It was a conversation of forgiveness – and it moved me in ways I have yet to fully realize.

What I have also learned this year is that while difficult conversations may sting like hell, they are like wildfires that burn away the debris for new life to emerge. If we don’t express what we truly think and feel, those words burn us from the inside out.

Speaking your truth takes a lot of practice. A few things have helped me along the way whenever I’ve had to have an uncomfortable conversation:

  1. Prepare your key message. Practice what you are going to say. Start from the ending. How do you want the conversation to end? Begin it with that intention in mind.
  2. In some cases, it is helpful to actually say, “No matter what I am about to say, I want you to know that I care about you/the project/our collaboration, etc. You matter to me – my telling you this is actually an act of trust that you can hear me.”
  3. Do not take anything the other person says personally. It is not about you, your worth or your position in life.
  4. Actively listen to the other person. Do not allow distractions such as your smartphone or Facebook status get in the way. It shows respect when you give the other person your full attention.

You may feel like a toddler, waddling from one piece of furniture to the next as you hang on for dear life whilst falling periodically on your butt. But I promise you it will get better, your relationships will grow stronger and the ones that end as a result of your honesty were not meant to be in your life anyway.

The Painful Truth

Why does honesty hurt sometimes? Like any muscle that’s been underused, we grow accustomed to telling little untruths to ensure we look good, sound good, feel good. It doesn’t always feel good to look truth in the eye, especially when we try so desparately to hide it.

Truth has consequences. It means you blast open your soul for all to see. You are vulnerable in a way that is scary and unfamiliar. And you think in being that honest you will somehow lose everything.

When we unchain ourselves from those little white lies, we start to unearth our true selves. For fear that we will be judged, we try hard to keep a lid on our thoughts and feelings. We’d rather harmonize on the outside and agonize on the inside than ever, ever show what is real about who we are.

Why?

It starts early in our development. I see it in my own children. As their true selves start to emerge, they are confronted with the need to fit in and be a part of the group. It is frightening to feel as if you might be cast outside the city walls, banned forever and left to die without shelter or care.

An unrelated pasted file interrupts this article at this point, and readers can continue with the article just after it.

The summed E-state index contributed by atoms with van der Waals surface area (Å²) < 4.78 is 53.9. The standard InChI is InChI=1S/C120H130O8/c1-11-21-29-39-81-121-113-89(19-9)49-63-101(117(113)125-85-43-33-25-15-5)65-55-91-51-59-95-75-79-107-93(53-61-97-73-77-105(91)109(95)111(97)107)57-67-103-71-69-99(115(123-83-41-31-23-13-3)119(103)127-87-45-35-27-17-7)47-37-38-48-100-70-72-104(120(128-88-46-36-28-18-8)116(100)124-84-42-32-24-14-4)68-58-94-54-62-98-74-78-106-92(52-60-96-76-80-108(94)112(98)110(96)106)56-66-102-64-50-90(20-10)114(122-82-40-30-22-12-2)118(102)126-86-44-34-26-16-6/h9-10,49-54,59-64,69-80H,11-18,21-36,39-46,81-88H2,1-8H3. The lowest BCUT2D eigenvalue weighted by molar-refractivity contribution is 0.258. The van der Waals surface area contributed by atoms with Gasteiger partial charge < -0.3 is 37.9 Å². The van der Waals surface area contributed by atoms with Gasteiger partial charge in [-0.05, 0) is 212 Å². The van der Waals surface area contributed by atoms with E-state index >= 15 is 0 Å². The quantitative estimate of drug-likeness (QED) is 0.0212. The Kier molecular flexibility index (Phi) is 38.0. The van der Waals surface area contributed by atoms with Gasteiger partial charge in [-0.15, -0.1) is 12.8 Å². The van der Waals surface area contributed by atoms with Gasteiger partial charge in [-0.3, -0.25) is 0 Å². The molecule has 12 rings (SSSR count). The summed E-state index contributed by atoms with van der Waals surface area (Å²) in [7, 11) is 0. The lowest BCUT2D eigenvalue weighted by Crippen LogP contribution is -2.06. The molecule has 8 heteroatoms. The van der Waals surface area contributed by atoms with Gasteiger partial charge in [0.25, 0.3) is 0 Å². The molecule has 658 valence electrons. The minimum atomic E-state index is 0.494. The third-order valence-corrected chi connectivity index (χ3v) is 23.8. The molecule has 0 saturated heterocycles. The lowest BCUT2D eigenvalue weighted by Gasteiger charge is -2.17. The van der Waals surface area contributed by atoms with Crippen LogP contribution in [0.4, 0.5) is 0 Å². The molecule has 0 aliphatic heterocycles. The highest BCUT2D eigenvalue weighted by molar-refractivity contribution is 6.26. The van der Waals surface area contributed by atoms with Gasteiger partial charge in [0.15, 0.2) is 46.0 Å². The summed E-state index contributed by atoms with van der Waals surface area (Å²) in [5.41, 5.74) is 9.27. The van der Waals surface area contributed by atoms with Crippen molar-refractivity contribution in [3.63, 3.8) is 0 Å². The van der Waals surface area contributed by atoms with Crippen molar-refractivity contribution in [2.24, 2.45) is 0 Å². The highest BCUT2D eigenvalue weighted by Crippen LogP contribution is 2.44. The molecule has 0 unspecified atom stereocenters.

We often think if we reveal our inner being that we will somehow die in the process.

Nothing can be farther from the truth.

When we truly open up to another person, we give them permission to do the same. Without judgment. With love.

Authenticity plays a big role in showing that side of ourselves. When we are authentic, we act from love, that timeless, omniscient state of beauty and grace.

The truth may be painful, but if, as in sports, you practice enough, it will hurt a lot less — in time. And all that energy you placed in hiding what is true about you can be freed up and put back into your life – that fabulous, magical life you truly deserve.

What Honest Abe Would Think About Email

46th Munich Security Conference 2010: Dr. Karl...

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On this President’s Day, I sit in snowy Bavaria, contemplating the state of our world today. The weekend edition of my sleepy town’s paper reported on a University of South Carolina study that found 92% of the participants lied when communicating via Email (all efforts to find the original study failed so for the purposes of this post, I am going to give the newspaper the benefit of the doubt).

The study participants were given $89, then told to let an unknown recipient how much money they had in the kitty and how much they were willing to share. A whopping ninety-two percent who used Email to convey their message were dishonest about the amount they had available to them (to their advantage). For those in the study who were required to write a letter instead, only 63% (still a huge number) lied about it.

You might argue that most people have a skewed relationship with money and are therefore dishonest about such things. But even when it comes to plagiarism, people risk being tossed out of school, or as in the case of Defense Minister Karl-Theodor zu Guttenberg, Germany’s most favored politician, some risk being tossed out of office.

Having experienced what it feels like to see my own words in print under someone else’s name (a political science professor whom I greatly admired lifted a full two paragraphs from a graduate studies research paper I had written and claimed it as his own), I am following the plagarism scandal that Mr (can I still say Dr?) zu Guttenberg has swirling around him. He is accused of plagiarizing almost 100 different passages from newspapers and other published works in his doctoral thesis. While he has claimed his innocence (and part of me really wants to believe him), the piling evidence is stacked against him.

When an elected official plagiarizes, what does this teach our children? It opens up the opportuntiy for discussion about what is right and what is wrong. And yet I wonder, beyond the initial learning moment, whether they too will be pressured to keep pace with the increasing demands and give in to the temptation to do a quick cut and paste at crunch time.

Zu Guttenberg, a German royal (yes, we have those, too) with 10 first names, launched his political career while raising a young family (okay, his wife did the heavy-lifting) and writing a 450+ page doctoral thesis. Nonetheless, we must hold him to the same standard as anyone else. Cheating is cheating, no matter how many names you possess.

In our 24/7 Internet world, it’s imperative that we maintain a high level of integrity. It’s too easy to lift ideas and call them your own, all in the name of ‘saving time’. But, as in the case of my wayward professor who landed in the hospital with a broken pelvis after playing soccer shortly after I confronted him (in a letter), life teaches us that there are no shortcuts. Sooner or later someone will discover you’ve lied in an Email, or in a published work.

My power of slow advice to you all is to give credit where credit is due. Source it, people. It won’t make you shine less to give someone else the kudos for their hard-earned work. In fact, in this day and age, you might be the rare 8% who stand out as a superstar because you actually told the truth.